August 1st, 2009
Like so many other cautious and responsible young citizens, I'm fascinated by fire. A few weeks ago, I had the opportunity to go to the 2009 Fire Arts Festival at an organization called The Crucible. The Crucible is an industrial arts facility that offers classes and provides workspace for community artists. I brought my camera along, slapped on a fancy "Photography Okay" sticker, and set out, thinking about game development all the while. Here are a few things I noticed.
1. Fire is bright
This one is obvious, I know, but fire's brightness is one of the most striking differences between fire in real life and fire on a monitor. Current monitors can only display a limited range of light intensities. So, physical brightness (i.e. luminance) often has to be approximated with color lightness. For example, to make pure yellow look brighter, we will have to just make it whiter. But, in the real world, there is no such thing as pure yellow - yellow light can keep getting brighter and brighter. Our eyes may max out at some point, but that's far beyond the point at which standard monitors max out. In the real world, when we look at an explosion, we can see the individual flames of blinding yellow, orange, and red. But in a game, or a photograph, we have a dilemma. We can either have a bright, blank explosion, or a dimmer, but more colorful and intricate, explosion.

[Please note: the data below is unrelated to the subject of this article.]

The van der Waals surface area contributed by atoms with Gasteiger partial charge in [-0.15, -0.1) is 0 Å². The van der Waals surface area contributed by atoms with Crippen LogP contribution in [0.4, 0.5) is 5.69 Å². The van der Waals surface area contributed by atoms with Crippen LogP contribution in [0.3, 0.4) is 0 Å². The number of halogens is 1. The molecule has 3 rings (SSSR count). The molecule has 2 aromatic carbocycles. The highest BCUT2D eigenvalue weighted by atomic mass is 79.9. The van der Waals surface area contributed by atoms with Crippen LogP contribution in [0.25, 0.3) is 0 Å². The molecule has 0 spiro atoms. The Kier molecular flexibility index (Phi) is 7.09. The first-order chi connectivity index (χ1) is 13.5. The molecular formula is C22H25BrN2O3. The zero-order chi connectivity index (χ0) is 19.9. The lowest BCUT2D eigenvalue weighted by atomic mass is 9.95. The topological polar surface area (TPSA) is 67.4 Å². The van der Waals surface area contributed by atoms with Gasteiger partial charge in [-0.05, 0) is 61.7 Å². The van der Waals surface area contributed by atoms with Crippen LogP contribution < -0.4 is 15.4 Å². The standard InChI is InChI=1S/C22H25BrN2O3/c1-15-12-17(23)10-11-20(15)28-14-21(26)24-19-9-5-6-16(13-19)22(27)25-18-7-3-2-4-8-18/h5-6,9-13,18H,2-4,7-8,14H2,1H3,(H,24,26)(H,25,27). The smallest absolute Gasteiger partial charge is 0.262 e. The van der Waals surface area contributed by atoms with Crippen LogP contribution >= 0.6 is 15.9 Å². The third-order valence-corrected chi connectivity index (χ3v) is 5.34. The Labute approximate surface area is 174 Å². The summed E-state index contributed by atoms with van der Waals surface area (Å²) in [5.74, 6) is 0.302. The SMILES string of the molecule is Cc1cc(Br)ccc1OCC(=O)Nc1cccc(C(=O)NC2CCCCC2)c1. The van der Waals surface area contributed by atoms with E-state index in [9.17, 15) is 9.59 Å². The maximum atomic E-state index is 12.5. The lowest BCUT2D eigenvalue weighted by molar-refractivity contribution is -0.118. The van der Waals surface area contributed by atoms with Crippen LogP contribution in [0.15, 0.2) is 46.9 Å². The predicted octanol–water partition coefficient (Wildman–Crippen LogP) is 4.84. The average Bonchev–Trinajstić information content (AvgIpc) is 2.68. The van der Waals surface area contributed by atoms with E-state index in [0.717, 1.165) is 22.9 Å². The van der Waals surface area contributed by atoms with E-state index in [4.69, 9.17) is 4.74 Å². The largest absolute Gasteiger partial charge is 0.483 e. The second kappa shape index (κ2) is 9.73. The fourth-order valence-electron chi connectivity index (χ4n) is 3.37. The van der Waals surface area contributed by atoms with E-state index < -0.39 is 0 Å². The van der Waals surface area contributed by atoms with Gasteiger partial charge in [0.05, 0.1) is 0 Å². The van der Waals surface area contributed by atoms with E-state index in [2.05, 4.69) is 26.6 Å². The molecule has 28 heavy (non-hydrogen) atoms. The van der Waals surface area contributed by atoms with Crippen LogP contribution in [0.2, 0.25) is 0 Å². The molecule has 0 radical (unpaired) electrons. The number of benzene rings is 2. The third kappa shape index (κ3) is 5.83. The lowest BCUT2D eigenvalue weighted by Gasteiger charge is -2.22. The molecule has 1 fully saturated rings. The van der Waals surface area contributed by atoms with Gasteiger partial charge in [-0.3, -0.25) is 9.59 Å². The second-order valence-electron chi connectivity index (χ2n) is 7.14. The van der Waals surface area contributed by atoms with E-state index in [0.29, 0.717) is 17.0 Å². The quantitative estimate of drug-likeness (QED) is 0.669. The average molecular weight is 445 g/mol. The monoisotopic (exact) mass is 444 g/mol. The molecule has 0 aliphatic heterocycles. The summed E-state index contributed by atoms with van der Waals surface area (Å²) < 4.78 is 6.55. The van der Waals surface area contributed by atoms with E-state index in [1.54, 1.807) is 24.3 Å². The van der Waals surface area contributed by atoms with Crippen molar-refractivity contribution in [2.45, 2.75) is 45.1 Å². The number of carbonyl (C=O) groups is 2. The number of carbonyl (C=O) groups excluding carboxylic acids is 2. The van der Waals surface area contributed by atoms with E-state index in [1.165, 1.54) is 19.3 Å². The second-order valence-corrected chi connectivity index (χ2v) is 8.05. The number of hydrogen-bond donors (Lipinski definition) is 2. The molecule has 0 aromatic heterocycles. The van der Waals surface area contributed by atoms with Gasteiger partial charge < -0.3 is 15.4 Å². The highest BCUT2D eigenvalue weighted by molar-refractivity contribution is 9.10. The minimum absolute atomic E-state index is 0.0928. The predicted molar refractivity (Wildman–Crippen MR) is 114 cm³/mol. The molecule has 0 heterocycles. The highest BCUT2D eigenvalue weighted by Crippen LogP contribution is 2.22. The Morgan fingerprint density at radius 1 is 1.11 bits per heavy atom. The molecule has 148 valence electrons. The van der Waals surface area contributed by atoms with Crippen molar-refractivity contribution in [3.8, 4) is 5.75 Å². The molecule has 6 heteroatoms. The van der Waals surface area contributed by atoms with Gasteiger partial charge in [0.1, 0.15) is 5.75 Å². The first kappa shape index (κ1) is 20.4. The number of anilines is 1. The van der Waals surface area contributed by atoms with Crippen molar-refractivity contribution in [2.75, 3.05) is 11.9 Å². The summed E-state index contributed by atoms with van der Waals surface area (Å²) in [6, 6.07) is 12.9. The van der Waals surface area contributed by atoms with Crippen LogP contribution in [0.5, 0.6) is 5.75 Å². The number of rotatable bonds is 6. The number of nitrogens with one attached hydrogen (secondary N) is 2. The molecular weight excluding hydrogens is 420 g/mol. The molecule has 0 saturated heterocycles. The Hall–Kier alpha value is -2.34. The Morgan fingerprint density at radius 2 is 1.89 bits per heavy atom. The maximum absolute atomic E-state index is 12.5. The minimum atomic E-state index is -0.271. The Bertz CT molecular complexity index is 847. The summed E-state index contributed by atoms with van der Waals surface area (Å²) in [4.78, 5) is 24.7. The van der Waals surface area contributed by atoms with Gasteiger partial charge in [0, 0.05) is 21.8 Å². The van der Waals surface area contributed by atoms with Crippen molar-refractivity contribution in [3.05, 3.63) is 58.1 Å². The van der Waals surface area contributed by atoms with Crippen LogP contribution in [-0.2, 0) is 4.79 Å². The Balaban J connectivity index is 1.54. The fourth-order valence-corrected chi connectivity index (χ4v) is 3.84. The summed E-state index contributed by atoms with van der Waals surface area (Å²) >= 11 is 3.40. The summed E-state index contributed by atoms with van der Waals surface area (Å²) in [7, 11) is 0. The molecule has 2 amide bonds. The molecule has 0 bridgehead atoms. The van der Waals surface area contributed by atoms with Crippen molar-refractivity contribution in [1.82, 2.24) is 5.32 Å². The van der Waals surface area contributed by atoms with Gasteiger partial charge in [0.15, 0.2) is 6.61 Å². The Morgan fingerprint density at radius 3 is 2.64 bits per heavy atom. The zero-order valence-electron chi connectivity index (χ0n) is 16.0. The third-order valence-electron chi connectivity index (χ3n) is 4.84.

When games err on the side of colorful fire, I find it often looks rather benign. Scanning through my photos of Pyrokinetics' fire pendulum, I picked out the one above, even though its flames are blown out and overexposed, as my favorite. I think the pure white captures the heat and vitality of those flames better than a more detailed and colorful version could have hoped.
2. Hot things glow
One weird thing about fire is that as bright as it looks, it still manages to give off a soft, diffuse glow. A lot of light may be emitted from a fire, but it's emitted across a wide surface area, and it's emitted in all directions at once. Thus, the light is spread out and smoothly applied.
Without flames, red hot objects spread light even more thinly. They often look fuzzy and translucent. Not only is the emission spread across the surface of the object, the light comes from within as well. As the light passes through the solid, it bounces around, experiencing subsurface scattering. Subsurface scattering is a pretty hot topic in graphics these days. Its a big part of what is making cgi skin look more and more fleshy and alive, rather than plastic. For example, here's Nvidia's take on real-time subsurface scattering for skin rendering. Perhaps similar techniques could be used for thermal glow.
3. Fire lives in air
When playing 20 Questions as a kid, my favorite choice of mystery item was fire. Is it an animal? Vegetable? Mineral? No, no, no I would grin. Is it alive? Mayyybe. I could hardly contain my glee. Fire is hard to categorize. It's not really made of anything, is it?
Well, actually it is. It took me awhile, but eventually I figured out that flames are made of airborne particles and gases. In a manner of speaking, they are glowing air currents. Acknowledging this should be at the core of any good fire engine (fire graphics engine, that is). Wind both shapes and fuels fire. And fire returns the favor: Convection currents from the heat warp the air. In "Oscillation" above, the flames bellow as the spinning orb whirls oxygen around them. In "Fire Vortex," a circle of fans twists the flames into a slender tornado, and convection sends the gout soaring up to sixty feet into the sky.
What is the best fire you've seen in a game? How might fire in games be improved?